April 28, 2021 1:00 PM, EDT

Policymakers Keep Autonomous Vehicles Bill on Senate’s Radar

Sen. Gary PetersSen. Gary Peters (D-Mich.) chairs the April 27 hearing titled, "Driving Innovation: The Future of Automotive Mobility, Safety, and Technology" (

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Two of the key drivers of autonomous vehicle policy in Congress again touted its potential safety and economic benefits during a hearing with stakeholders.

Sens. Gary Peters (D-Mich.) and John Thune (R-S.D.), authors of the most recent legislation pertaining to autonomous vehicles, stressed that the technology could reshape the country’s mobility landscape, boost myriad sectors of the economy, transform access to freight and passenger corridors and assist individuals lacking transportation opportunities.

“One of the most important opportunities we can seize is autonomous vehicle technologies,” said Peters on April 27 during a hearing of the Surface Transportation, Maritime, Freight and Ports Subcommittee.

Sen. John Thune (R-S.D.)

Thune participates in hearing remotely. (

“We know that autonomous vehicles save lives, since 90% of accidents are caused by human error. We know that these technologies are also rapidly emerging and are already impacting the workforce. And we know that our competitors on a global stage, especially China, are recognizing the benefits of these technologies. And let’s be clear, let’s be absolutely clear, these technologies are coming inevitably.”

Thune addressed the benefits access to autonomous vehicles would have on individuals with disabilities and the elderly population, especially in rural communities. He also pointed to safety features.


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“It has potential to greatly reduce the average of more than 40,000 traffic fatalities on our nation’s roadways each year,” said Thune. “The United States’ regulatory framework has got to catch up with private sector innovation, in order for these technologies to advance.”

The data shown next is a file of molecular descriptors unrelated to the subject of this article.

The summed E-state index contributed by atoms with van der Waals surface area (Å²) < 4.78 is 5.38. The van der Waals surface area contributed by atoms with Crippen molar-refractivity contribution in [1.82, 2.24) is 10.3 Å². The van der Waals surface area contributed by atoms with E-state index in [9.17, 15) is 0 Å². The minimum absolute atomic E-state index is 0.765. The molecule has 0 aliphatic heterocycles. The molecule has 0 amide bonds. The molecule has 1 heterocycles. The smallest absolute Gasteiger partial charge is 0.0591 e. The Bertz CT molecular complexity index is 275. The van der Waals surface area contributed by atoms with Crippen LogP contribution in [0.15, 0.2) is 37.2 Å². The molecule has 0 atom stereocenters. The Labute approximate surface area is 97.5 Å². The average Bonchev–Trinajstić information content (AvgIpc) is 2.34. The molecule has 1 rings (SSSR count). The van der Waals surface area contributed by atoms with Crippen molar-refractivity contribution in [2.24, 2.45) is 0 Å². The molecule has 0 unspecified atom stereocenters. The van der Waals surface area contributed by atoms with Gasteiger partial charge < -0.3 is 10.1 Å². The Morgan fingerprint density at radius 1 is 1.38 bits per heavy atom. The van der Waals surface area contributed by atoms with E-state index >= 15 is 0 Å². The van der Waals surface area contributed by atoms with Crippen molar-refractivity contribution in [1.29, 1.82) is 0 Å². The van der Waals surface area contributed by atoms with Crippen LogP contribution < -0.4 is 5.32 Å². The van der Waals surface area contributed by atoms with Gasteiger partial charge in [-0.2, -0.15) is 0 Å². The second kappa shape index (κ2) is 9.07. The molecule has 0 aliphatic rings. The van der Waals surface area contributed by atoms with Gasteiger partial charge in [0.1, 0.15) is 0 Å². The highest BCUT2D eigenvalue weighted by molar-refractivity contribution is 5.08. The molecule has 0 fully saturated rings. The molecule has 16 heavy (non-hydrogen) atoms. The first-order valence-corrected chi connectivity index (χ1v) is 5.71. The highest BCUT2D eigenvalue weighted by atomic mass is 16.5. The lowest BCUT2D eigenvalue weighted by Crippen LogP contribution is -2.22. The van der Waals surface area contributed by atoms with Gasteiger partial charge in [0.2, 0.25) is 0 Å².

The senators intend to continue seeking support for autonomous vehicles legislation during this session of Congress. In the coming weeks, the transportation committees in Congress plan to consider comprehensive highway policy legislation.

In recent years, the Commerce Committee, which oversees trucking policy, has signaled interest in developing comprehensive legislation on autonomous technology meant to facilitate mobility options. During previous sessions of Congress, Thune and Peters co-sponsored legislation designed to establish a federal framework for the technology. Their counterparts in the U.S. House of Representatives crafted legislation that would establish guidelines for the technology’s deployment. Neither version reached the president’s desk for enactment.

Meanwhile, transportation stakeholders continue to urge lawmakers to pursue policies meant to expand safety features and economic incentives. John Bozzella, president and CEO of Alliance for Automotive Innovation, argued that a “coherent, national approach to automotive innovation opens the door to endless possibilities and avoids the unintended consequences of focusing on narrow policy objectives.”

John Bozzella, CEO Alliance for Automotive Innovation

John Bozzella, CEO of Alliance for Automotive Innovation, discusses the state of automotive innovation. (

He went on, “The auto industry has long been an economic engine for the nation, and it is poised to remain the bedrock of U.S. innovation and manufacturing for decades to come. Realizing this potential, however, requires collaboration, cooperation and creativity among all stakeholders. This is an opportunity to open our minds to new possibilities and work together to take a fresh, comprehensive look at what it will take to realize a shared vision of a cleaner, safer, smarter future.”

“For the U.S. to remain a leader in innovative technological advancements, we require a competitive environment with access to skilled and educated workers, raw materials, financing and transportation logistics,” added Ann Wilson, senior vice president of the Motor and Equipment Manufacturers Association. “Suppliers rely on legislative and regulatory certainty to achieve steady progress toward sustainable objectives. Policies must be in place for the U.S. to continue leading in the race to develop and manufacture these innovations domestically or our nation’s manufacturing and employment bases will ultimately suffer.”

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